Good point except for a few things:
1) There's a chasm between press claims on batteries that may achieve a certain performance in a lab and ones that can demonstrate that performance in an assembled pack on the road. I'm in the EV business, and we talk to the battery manufacturers daily. Vaporware is everywhere.
2) Re fast charging: you can't change the laws of physics. Think of a very high capacity battery pack as a swimming pool. Which do you think you'll need to fill it fast; a soda straw or a firehose? That was my point: even if you solve the issues of stress on the battery from fast charging, you would require a power source that doesn't exist and would be incredibly expensive to provide as infrastructure. It's hard to even find a 220v 80 amp circuit. No new technology can change this fundamental fact.
3) 2.5 years is nothing. If they don't have it now, they won't have it then. Production lead times.
4) Beware Technology Review; they don't filter.
Extravagant claims are put out for one reason: to seek investment, attract non-refundable deposits, and prepare for IPO or acquisition before the house of cards crashes down. It's a race between the rate at which you can attract new gullibles and the rate that your credibility diminishes. Pump and dump.
Here are a couple of tips for how to recognize this game in action in an unveiling or press release:
1) Look for the weasel words "up to" in performance claims. As in, "the car can accelerate to x mph in up to y seconds", or the range is "up to" z miles. When the investor lawsuits come in, no one can prove falsehood because of the "up to".
2) Look for performance claims bundled together to give the appearance that they are all describing the same configuration or condition. For example, a range of x miles, a cost of y dollars, 0-60 in z seconds. But a range at what speed or driving cycle? Which battery pack? Mix and match, it's a shell game.
In the Model S case, I think it's just barely possible that the battery pack out of the Roadster could provide 160 miles of range at some not-too-high constant speed. I'd put the 300 mile range claim firmly in fantasy-land. The question then remains, how does Tesla get the cost down by a factor of two from the Roadster (which is after all based on the Elise, a very basic car) with a battery pack of at least the same size? Doesn't add up. Not even close.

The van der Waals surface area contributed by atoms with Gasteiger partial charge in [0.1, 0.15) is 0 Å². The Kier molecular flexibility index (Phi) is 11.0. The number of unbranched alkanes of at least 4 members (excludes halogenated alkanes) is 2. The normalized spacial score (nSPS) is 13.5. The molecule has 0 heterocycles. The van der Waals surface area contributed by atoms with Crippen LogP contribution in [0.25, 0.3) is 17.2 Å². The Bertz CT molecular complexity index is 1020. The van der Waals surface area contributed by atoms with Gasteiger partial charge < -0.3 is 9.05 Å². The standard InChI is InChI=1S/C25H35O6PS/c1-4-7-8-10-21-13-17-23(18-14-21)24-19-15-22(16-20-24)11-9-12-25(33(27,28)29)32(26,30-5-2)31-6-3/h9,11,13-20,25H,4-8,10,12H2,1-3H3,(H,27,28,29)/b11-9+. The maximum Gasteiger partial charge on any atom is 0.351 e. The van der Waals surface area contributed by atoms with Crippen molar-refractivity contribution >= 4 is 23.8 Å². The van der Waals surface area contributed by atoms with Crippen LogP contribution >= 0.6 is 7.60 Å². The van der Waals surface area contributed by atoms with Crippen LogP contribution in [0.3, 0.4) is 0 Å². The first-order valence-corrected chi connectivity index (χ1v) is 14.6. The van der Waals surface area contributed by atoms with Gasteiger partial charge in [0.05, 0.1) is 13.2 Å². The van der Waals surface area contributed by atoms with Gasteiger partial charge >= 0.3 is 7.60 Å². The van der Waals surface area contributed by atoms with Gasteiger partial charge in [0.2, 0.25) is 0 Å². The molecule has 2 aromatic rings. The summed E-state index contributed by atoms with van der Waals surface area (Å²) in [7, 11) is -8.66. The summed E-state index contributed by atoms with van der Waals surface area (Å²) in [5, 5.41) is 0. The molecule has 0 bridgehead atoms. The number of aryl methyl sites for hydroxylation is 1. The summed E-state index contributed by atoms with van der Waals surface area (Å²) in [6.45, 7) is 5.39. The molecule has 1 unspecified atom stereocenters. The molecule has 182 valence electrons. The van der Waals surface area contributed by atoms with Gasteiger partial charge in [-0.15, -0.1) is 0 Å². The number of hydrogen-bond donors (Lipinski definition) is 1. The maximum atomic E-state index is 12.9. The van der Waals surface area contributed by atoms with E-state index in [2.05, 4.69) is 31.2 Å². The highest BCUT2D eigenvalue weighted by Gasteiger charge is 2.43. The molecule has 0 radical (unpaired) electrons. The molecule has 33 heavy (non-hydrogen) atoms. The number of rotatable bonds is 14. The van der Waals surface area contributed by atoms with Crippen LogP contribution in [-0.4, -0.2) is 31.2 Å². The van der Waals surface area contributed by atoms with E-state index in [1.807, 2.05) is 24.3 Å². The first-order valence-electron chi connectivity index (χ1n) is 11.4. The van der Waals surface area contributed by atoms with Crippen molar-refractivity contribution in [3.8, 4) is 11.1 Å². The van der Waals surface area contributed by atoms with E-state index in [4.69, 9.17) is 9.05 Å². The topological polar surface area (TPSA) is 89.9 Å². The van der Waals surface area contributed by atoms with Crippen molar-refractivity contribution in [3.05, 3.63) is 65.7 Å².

My view of the Model S reality: a $100,000+ car with a usable range of 100-120 miles, charge rates same as the Roadster, and 0-60 in maybe 8-9 seconds. Which is fine, as long as customers expect what they're getting. Check back in a few years and see if I'm right.
Not good news for:
The U.S. taxpayer, if government loans are provided;
Customers who have kicked-in $40,000 non-refundable deposits
While what you've stated might be accurate today, what about in 2.5 years?
Here is an interesting article on battery technology which was published in Nature this month.
Technology Review: Ultra-High-Power Lithium-Ion Batteries
The research has already been licensed by A123 (the battery company that GM is buying the Volt's batteries from).
Synopsis: Batteries can charge super-fast now, with standard electrical tech.
Point? If batteries can charge in 5-10 minutes in the next year or so, and battery storage capacity improves (which it obviously will), 2.5 yrs from now will be a completely different set of figures.